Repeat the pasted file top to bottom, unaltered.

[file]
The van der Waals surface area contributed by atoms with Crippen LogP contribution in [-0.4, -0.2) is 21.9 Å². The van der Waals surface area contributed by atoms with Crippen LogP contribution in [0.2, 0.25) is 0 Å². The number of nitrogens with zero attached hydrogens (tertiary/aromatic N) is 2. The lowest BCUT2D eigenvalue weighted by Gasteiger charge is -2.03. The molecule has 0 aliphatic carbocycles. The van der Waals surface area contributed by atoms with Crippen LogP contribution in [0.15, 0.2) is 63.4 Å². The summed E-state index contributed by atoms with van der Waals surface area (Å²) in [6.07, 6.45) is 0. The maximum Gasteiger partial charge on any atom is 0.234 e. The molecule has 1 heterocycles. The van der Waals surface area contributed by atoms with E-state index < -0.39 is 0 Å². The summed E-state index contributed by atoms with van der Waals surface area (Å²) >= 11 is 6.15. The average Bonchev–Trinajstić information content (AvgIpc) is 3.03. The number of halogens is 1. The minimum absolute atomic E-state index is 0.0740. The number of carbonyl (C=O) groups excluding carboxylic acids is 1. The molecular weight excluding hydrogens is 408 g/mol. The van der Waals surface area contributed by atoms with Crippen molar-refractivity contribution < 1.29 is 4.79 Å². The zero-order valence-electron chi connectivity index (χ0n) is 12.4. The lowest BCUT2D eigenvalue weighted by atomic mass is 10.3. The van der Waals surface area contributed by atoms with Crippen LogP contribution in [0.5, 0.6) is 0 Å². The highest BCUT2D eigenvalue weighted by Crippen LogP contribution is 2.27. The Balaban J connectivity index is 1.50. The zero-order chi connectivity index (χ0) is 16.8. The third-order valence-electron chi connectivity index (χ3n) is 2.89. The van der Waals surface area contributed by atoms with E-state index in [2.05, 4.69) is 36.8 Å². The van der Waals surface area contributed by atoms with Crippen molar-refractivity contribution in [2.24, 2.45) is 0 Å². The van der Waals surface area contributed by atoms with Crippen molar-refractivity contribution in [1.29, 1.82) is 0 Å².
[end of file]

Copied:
The van der Waals surface area contributed by atoms with Crippen LogP contribution in [-0.4, -0.2) is 21.9 Å². The van der Waals surface area contributed by atoms with Crippen LogP contribution in [0.2, 0.25) is 0 Å². The number of nitrogens with zero attached hydrogens (tertiary/aromatic N) is 2. The lowest BCUT2D eigenvalue weighted by Gasteiger charge is -2.03. The molecule has 0 aliphatic carbocycles. The van der Waals surface area contributed by atoms with Crippen LogP contribution in [0.15, 0.2) is 63.4 Å². The summed E-state index contributed by atoms with van der Waals surface area (Å²) in [6.07, 6.45) is 0. The maximum Gasteiger partial charge on any atom is 0.234 e. The molecule has 1 heterocycles. The van der Waals surface area contributed by atoms with E-state index < -0.39 is 0 Å². The summed E-state index contributed by atoms with van der Waals surface area (Å²) >= 11 is 6.15. The average Bonchev–Trinajstić information content (AvgIpc) is 3.03. The number of halogens is 1. The minimum absolute atomic E-state index is 0.0740. The number of carbonyl (C=O) groups excluding carboxylic acids is 1. The molecular weight excluding hydrogens is 408 g/mol. The van der Waals surface area contributed by atoms with Crippen molar-refractivity contribution < 1.29 is 4.79 Å². The zero-order valence-electron chi connectivity index (χ0n) is 12.4. The lowest BCUT2D eigenvalue weighted by atomic mass is 10.3. The van der Waals surface area contributed by atoms with Crippen LogP contribution in [0.5, 0.6) is 0 Å². The highest BCUT2D eigenvalue weighted by Crippen LogP contribution is 2.27. The Balaban J connectivity index is 1.50. The zero-order chi connectivity index (χ0) is 16.8. The third-order valence-electron chi connectivity index (χ3n) is 2.89. The van der Waals surface area contributed by atoms with E-state index in [2.05, 4.69) is 36.8 Å². The van der Waals surface area contributed by atoms with Crippen molar-refractivity contribution in [2.24, 2.45) is 0 Å². The van der Waals surface area contributed by atoms with Crippen molar-refractivity contribution in [1.29, 1.82) is 0 Å².